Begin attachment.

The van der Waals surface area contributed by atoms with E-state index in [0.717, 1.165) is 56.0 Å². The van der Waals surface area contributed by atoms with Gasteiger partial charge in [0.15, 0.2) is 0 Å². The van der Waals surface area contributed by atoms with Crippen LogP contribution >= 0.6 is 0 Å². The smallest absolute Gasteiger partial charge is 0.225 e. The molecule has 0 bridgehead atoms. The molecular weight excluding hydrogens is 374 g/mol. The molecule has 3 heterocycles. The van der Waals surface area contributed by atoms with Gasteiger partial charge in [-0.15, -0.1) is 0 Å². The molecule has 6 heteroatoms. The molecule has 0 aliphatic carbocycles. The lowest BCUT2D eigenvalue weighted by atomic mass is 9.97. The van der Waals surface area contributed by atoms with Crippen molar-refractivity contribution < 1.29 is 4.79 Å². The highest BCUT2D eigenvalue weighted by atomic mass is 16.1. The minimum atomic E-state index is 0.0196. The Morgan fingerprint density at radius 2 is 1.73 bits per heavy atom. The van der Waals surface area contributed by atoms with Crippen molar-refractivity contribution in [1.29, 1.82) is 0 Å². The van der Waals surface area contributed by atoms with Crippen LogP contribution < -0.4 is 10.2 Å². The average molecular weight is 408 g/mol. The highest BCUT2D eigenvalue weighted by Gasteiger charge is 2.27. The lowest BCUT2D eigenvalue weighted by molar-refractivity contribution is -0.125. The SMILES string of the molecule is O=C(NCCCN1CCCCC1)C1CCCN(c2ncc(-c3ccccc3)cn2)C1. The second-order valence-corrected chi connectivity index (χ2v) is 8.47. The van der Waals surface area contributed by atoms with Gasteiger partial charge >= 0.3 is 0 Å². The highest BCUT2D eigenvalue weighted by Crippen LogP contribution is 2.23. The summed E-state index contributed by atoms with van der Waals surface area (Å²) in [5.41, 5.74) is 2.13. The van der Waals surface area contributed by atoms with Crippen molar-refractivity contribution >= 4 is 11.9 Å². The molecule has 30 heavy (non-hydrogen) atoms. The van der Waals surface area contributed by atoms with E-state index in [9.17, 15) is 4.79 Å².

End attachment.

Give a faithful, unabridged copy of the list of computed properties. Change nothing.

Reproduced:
The van der Waals surface area contributed by atoms with E-state index in [0.717, 1.165) is 56.0 Å². The van der Waals surface area contributed by atoms with Gasteiger partial charge in [0.15, 0.2) is 0 Å². The van der Waals surface area contributed by atoms with Crippen LogP contribution >= 0.6 is 0 Å². The smallest absolute Gasteiger partial charge is 0.225 e. The molecule has 0 bridgehead atoms. The molecular weight excluding hydrogens is 374 g/mol. The molecule has 3 heterocycles. The van der Waals surface area contributed by atoms with Gasteiger partial charge in [-0.15, -0.1) is 0 Å². The molecule has 6 heteroatoms. The molecule has 0 aliphatic carbocycles. The lowest BCUT2D eigenvalue weighted by atomic mass is 9.97. The van der Waals surface area contributed by atoms with Crippen molar-refractivity contribution < 1.29 is 4.79 Å². The highest BCUT2D eigenvalue weighted by atomic mass is 16.1. The minimum atomic E-state index is 0.0196. The Morgan fingerprint density at radius 2 is 1.73 bits per heavy atom. The van der Waals surface area contributed by atoms with Crippen molar-refractivity contribution in [1.29, 1.82) is 0 Å². The van der Waals surface area contributed by atoms with Crippen LogP contribution < -0.4 is 10.2 Å². The average molecular weight is 408 g/mol. The highest BCUT2D eigenvalue weighted by Gasteiger charge is 2.27. The lowest BCUT2D eigenvalue weighted by molar-refractivity contribution is -0.125. The SMILES string of the molecule is O=C(NCCCN1CCCCC1)C1CCCN(c2ncc(-c3ccccc3)cn2)C1. The second-order valence-corrected chi connectivity index (χ2v) is 8.47. The van der Waals surface area contributed by atoms with Gasteiger partial charge >= 0.3 is 0 Å². The highest BCUT2D eigenvalue weighted by Crippen LogP contribution is 2.23. The summed E-state index contributed by atoms with van der Waals surface area (Å²) in [5.41, 5.74) is 2.13. The van der Waals surface area contributed by atoms with Crippen molar-refractivity contribution >= 4 is 11.9 Å². The molecule has 30 heavy (non-hydrogen) atoms. The van der Waals surface area contributed by atoms with E-state index in [9.17, 15) is 4.79 Å².